The rich history of Rock Ledge Ranch stems back to the time of the Native American Ute and Plains Indians in the early 1800’s.
The 1862 Homestead Act and Pacific Railway Act prompted Westward settlement. By 1867, Walter Galloway came to Colorado to homesteaded the land.
At the height of the Victorian Era in the 1874, the Chambers Family hoped the cool, dry Colorado air would bring health benefits. They relocated to the area that would become Rock Ledge Ranch. They purchased the land from Walter Galloway for $1,400, and began building the Rock Ledge House. After farming for 26 years, the Chambers decided it was time to retire. They relocated once more to California.
General William Jackson Palmer, credited as the founder of Colorado Springs, purchased the land from the Chambers Family in 1900. In 1906, Palmer commissioned noted architect, Thomas MacLaren, to design a residence near the orchard for Palmer’s wife’s half-sister, Charlotte, and her husband, William Sclater, the noted ornithologist and British colony museologist. They were relocating to Colorado Springs from Capetown, South Africa. Included in the home were modern conveniences such as indoor plumbing and electricity. The Sclaters lived there until General Palmer died in 1909, and then returned to Mr. Sclater’s native England.
In 1938, the Chambers Ranch, as it had been called, was acquired by the Dent family. The new renovations on the Sclater’s home included a white coat of paint, giving the surrounding area the moniker “White House Ranch.”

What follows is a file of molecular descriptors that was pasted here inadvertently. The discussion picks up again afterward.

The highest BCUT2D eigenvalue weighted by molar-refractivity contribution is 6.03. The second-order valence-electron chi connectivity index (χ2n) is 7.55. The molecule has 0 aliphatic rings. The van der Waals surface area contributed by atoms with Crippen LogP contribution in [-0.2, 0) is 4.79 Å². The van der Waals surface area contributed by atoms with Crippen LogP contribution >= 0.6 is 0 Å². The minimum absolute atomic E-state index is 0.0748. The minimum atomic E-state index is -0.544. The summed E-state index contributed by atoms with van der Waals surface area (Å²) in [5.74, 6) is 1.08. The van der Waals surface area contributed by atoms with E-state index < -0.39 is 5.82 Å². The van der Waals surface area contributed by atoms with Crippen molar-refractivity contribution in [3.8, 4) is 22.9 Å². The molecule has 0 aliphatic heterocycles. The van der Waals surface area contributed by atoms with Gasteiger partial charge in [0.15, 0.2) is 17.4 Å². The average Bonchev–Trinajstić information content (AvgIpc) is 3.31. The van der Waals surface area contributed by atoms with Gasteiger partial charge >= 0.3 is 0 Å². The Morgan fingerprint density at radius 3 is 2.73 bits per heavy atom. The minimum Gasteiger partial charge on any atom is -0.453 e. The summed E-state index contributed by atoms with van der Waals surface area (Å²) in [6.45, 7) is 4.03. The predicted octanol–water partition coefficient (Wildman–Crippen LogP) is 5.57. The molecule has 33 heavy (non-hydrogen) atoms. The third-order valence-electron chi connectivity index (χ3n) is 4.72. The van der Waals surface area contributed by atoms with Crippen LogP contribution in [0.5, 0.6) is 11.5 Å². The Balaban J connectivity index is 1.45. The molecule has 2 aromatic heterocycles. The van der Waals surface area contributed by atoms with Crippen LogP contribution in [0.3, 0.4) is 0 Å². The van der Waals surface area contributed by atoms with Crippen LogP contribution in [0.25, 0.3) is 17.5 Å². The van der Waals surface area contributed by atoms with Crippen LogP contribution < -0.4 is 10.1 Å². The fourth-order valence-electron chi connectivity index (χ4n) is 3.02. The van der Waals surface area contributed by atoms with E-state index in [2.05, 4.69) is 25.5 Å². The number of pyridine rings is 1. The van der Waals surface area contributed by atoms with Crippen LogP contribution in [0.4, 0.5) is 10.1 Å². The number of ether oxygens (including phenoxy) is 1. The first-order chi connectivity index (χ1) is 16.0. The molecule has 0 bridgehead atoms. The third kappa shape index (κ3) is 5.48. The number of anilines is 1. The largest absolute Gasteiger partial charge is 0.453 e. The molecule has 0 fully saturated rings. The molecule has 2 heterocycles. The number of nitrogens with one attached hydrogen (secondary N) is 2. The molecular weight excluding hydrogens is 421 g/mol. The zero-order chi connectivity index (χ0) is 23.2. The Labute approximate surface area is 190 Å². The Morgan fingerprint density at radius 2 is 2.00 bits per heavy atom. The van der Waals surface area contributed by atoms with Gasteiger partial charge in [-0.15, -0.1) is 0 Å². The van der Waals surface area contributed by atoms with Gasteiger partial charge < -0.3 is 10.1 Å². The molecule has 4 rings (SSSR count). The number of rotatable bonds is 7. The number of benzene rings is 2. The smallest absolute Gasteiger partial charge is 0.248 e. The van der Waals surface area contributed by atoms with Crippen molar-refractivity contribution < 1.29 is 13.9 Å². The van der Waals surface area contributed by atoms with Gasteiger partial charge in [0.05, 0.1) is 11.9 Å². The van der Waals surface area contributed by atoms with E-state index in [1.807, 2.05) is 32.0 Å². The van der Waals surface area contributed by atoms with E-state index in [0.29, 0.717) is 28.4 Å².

In 1968, with the help of the El Pomar and Bemis Foundation, the City of Colorado Springs purchased the ranch and land surrounding the Garden of the Gods park as a natural preservation.
In 1995 the ranch name was changed back to ‘Rock Ledge Ranch,’ which was the name that the Chambers family had used to describe their land in the 1880’s. The Ranch underwent a restoration to preserve, protect, restore, and maintain the natural and historic integrity of the site. As a living history museum, the Ranch provides a safe, educational and experiential program that interprets the social, agricultural, and economic development of the Pikes Peak region. We are proud of the docents that contribute to the Living History Program.
Native Americans at the Indian area can provide insight on how they lived before the land was settled. Cabin docents demonstrate the arduous work and types of recreation with the time that lifestyle permitted. Rock Ledge House visitors are treated to the smells of a small Victorian country kitchen and Chamber House docents, dressed in period attire, explain the most technologically advanced house of its time.
Wherever you go on the Ranch, the carefully preserved past becomes alive, merely waiting for you to begin its re-adventure.